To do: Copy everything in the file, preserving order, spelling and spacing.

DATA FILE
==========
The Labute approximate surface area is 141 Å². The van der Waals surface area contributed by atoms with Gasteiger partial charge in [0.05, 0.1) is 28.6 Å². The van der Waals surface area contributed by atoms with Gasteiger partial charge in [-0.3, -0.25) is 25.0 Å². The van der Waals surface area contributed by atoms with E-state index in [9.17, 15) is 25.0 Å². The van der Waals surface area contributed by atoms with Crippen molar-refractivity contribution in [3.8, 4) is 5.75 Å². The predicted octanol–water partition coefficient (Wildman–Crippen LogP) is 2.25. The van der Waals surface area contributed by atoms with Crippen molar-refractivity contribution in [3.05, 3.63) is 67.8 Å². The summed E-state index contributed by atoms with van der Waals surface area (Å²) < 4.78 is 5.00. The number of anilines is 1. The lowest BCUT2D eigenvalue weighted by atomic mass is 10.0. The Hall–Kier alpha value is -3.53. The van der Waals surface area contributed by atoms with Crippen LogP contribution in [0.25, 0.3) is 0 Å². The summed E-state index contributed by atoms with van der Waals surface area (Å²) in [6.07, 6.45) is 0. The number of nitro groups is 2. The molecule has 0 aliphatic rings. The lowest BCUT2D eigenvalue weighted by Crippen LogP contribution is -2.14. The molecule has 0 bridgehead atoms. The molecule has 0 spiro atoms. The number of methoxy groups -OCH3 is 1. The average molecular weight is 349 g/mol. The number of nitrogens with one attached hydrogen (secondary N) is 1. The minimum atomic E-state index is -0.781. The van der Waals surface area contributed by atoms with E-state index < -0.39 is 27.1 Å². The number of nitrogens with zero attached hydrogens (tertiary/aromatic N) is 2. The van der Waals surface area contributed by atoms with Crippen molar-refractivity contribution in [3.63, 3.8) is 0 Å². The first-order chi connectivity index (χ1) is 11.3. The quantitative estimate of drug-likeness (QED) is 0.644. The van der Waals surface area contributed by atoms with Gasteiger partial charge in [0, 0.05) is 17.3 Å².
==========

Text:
The Labute approximate surface area is 141 Å². The van der Waals surface area contributed by atoms with Gasteiger partial charge in [0.05, 0.1) is 28.6 Å². The van der Waals surface area contributed by atoms with Gasteiger partial charge in [-0.3, -0.25) is 25.0 Å². The van der Waals surface area contributed by atoms with E-state index in [9.17, 15) is 25.0 Å². The van der Waals surface area contributed by atoms with Crippen molar-refractivity contribution in [3.8, 4) is 5.75 Å². The predicted octanol–water partition coefficient (Wildman–Crippen LogP) is 2.25. The van der Waals surface area contributed by atoms with Crippen molar-refractivity contribution in [3.05, 3.63) is 67.8 Å². The summed E-state index contributed by atoms with van der Waals surface area (Å²) < 4.78 is 5.00. The number of anilines is 1. The lowest BCUT2D eigenvalue weighted by atomic mass is 10.0. The Hall–Kier alpha value is -3.53. The van der Waals surface area contributed by atoms with Crippen LogP contribution in [0.25, 0.3) is 0 Å². The summed E-state index contributed by atoms with van der Waals surface area (Å²) in [6.07, 6.45) is 0. The number of nitro groups is 2. The molecule has 0 aliphatic rings. The lowest BCUT2D eigenvalue weighted by Crippen LogP contribution is -2.14. The molecule has 0 bridgehead atoms. The molecule has 0 spiro atoms. The number of methoxy groups -OCH3 is 1. The average molecular weight is 349 g/mol. The number of nitrogens with one attached hydrogen (secondary N) is 1. The minimum atomic E-state index is -0.781. The van der Waals surface area contributed by atoms with E-state index < -0.39 is 27.1 Å². The number of nitrogens with zero attached hydrogens (tertiary/aromatic N) is 2. The van der Waals surface area contributed by atoms with Crippen molar-refractivity contribution in [3.63, 3.8) is 0 Å². The first-order chi connectivity index (χ1) is 11.3. The quantitative estimate of drug-likeness (QED) is 0.644. The van der Waals surface area contributed by atoms with Gasteiger partial charge in [0, 0.05) is 17.3 Å².